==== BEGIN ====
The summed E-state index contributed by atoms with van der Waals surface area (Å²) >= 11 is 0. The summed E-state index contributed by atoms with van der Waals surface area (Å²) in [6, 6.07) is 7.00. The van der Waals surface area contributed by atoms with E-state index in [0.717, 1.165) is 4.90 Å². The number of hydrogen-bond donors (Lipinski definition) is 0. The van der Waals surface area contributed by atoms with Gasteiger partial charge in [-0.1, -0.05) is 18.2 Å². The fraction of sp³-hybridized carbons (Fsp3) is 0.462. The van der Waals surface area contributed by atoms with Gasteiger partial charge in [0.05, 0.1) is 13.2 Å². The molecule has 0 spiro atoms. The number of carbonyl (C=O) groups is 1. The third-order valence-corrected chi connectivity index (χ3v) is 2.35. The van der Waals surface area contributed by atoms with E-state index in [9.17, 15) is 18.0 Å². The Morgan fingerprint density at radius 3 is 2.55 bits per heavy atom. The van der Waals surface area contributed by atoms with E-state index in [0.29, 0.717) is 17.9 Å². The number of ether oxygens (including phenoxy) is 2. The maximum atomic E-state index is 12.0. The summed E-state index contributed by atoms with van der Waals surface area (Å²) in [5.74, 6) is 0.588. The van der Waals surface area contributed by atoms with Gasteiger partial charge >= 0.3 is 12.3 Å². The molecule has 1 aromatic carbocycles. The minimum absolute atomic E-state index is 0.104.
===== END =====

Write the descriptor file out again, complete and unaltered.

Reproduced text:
The summed E-state index contributed by atoms with van der Waals surface area (Å²) >= 11 is 0. The summed E-state index contributed by atoms with van der Waals surface area (Å²) in [6, 6.07) is 7.00. The van der Waals surface area contributed by atoms with E-state index in [0.717, 1.165) is 4.90 Å². The number of hydrogen-bond donors (Lipinski definition) is 0. The van der Waals surface area contributed by atoms with Gasteiger partial charge in [-0.1, -0.05) is 18.2 Å². The fraction of sp³-hybridized carbons (Fsp3) is 0.462. The van der Waals surface area contributed by atoms with Gasteiger partial charge in [0.05, 0.1) is 13.2 Å². The molecule has 0 spiro atoms. The number of carbonyl (C=O) groups is 1. The third-order valence-corrected chi connectivity index (χ3v) is 2.35. The van der Waals surface area contributed by atoms with E-state index in [9.17, 15) is 18.0 Å². The Morgan fingerprint density at radius 3 is 2.55 bits per heavy atom. The van der Waals surface area contributed by atoms with E-state index in [0.29, 0.717) is 17.9 Å². The number of ether oxygens (including phenoxy) is 2. The maximum atomic E-state index is 12.0. The summed E-state index contributed by atoms with van der Waals surface area (Å²) in [5.74, 6) is 0.588. The van der Waals surface area contributed by atoms with Gasteiger partial charge >= 0.3 is 12.3 Å². The molecule has 1 aromatic carbocycles. The minimum absolute atomic E-state index is 0.104.